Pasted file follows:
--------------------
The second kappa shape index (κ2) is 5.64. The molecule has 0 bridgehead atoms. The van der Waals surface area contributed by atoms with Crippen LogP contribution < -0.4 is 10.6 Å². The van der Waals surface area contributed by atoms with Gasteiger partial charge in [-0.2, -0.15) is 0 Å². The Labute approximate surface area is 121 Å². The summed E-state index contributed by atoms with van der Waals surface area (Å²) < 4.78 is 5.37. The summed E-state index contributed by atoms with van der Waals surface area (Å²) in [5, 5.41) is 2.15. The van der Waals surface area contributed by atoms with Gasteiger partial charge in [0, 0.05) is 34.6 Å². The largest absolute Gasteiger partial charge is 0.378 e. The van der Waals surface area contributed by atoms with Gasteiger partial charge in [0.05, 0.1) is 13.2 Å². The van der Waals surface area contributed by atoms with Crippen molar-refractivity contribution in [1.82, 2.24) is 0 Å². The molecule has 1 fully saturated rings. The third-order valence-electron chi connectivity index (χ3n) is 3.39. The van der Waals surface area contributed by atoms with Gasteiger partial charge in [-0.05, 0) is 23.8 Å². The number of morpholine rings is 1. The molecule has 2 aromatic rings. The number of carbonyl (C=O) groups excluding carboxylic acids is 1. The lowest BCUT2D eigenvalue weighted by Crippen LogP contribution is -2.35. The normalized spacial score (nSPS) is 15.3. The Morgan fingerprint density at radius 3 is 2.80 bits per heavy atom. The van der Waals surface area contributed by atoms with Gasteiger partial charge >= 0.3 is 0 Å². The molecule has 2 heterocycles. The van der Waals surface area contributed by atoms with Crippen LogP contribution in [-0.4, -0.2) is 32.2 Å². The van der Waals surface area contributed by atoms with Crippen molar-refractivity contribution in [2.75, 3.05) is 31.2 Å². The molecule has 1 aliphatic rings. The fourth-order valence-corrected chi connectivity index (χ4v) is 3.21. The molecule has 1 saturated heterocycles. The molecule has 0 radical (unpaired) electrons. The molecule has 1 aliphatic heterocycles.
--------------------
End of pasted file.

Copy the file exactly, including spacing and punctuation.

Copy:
The second kappa shape index (κ2) is 5.64. The molecule has 0 bridgehead atoms. The van der Waals surface area contributed by atoms with Crippen LogP contribution < -0.4 is 10.6 Å². The van der Waals surface area contributed by atoms with Gasteiger partial charge in [-0.2, -0.15) is 0 Å². The Labute approximate surface area is 121 Å². The summed E-state index contributed by atoms with van der Waals surface area (Å²) < 4.78 is 5.37. The summed E-state index contributed by atoms with van der Waals surface area (Å²) in [5, 5.41) is 2.15. The van der Waals surface area contributed by atoms with Gasteiger partial charge in [0, 0.05) is 34.6 Å². The largest absolute Gasteiger partial charge is 0.378 e. The van der Waals surface area contributed by atoms with Gasteiger partial charge in [0.05, 0.1) is 13.2 Å². The van der Waals surface area contributed by atoms with Crippen molar-refractivity contribution in [1.82, 2.24) is 0 Å². The molecule has 1 fully saturated rings. The third-order valence-electron chi connectivity index (χ3n) is 3.39. The van der Waals surface area contributed by atoms with Gasteiger partial charge in [-0.05, 0) is 23.8 Å². The number of morpholine rings is 1. The molecule has 2 aromatic rings. The number of carbonyl (C=O) groups excluding carboxylic acids is 1. The lowest BCUT2D eigenvalue weighted by Crippen LogP contribution is -2.35. The normalized spacial score (nSPS) is 15.3. The Morgan fingerprint density at radius 3 is 2.80 bits per heavy atom. The van der Waals surface area contributed by atoms with Gasteiger partial charge >= 0.3 is 0 Å². The molecule has 2 heterocycles. The van der Waals surface area contributed by atoms with Crippen LogP contribution in [-0.4, -0.2) is 32.2 Å². The van der Waals surface area contributed by atoms with Crippen molar-refractivity contribution in [2.75, 3.05) is 31.2 Å². The molecule has 1 aliphatic rings. The fourth-order valence-corrected chi connectivity index (χ4v) is 3.21. The molecule has 1 saturated heterocycles. The molecule has 0 radical (unpaired) electrons. The molecule has 1 aliphatic heterocycles.